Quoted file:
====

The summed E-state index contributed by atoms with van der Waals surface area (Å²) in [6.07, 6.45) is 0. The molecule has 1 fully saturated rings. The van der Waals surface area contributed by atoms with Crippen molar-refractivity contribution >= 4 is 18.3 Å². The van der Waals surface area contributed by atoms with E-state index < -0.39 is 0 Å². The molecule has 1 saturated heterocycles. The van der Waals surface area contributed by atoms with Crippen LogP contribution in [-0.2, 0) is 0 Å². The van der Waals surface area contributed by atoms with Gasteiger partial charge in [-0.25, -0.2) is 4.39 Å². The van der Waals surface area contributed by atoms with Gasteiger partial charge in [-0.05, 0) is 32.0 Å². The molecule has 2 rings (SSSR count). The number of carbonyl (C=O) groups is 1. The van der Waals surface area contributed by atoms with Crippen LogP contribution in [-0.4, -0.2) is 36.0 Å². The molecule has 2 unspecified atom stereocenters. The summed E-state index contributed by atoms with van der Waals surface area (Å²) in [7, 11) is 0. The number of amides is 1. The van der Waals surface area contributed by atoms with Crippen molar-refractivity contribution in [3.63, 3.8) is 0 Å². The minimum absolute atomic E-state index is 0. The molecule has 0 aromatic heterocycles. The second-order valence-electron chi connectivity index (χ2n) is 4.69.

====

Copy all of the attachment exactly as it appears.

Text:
The summed E-state index contributed by atoms with van der Waals surface area (Å²) in [6.07, 6.45) is 0. The molecule has 1 fully saturated rings. The van der Waals surface area contributed by atoms with Crippen molar-refractivity contribution >= 4 is 18.3 Å². The van der Waals surface area contributed by atoms with E-state index < -0.39 is 0 Å². The molecule has 1 saturated heterocycles. The van der Waals surface area contributed by atoms with Crippen LogP contribution in [-0.2, 0) is 0 Å². The van der Waals surface area contributed by atoms with Gasteiger partial charge in [-0.25, -0.2) is 4.39 Å². The van der Waals surface area contributed by atoms with Gasteiger partial charge in [-0.05, 0) is 32.0 Å². The molecule has 2 rings (SSSR count). The number of carbonyl (C=O) groups is 1. The van der Waals surface area contributed by atoms with Crippen LogP contribution in [-0.4, -0.2) is 36.0 Å². The molecule has 2 unspecified atom stereocenters. The summed E-state index contributed by atoms with van der Waals surface area (Å²) in [7, 11) is 0. The number of amides is 1. The van der Waals surface area contributed by atoms with Crippen molar-refractivity contribution in [3.63, 3.8) is 0 Å². The minimum absolute atomic E-state index is 0. The molecule has 0 aromatic heterocycles. The second-order valence-electron chi connectivity index (χ2n) is 4.69.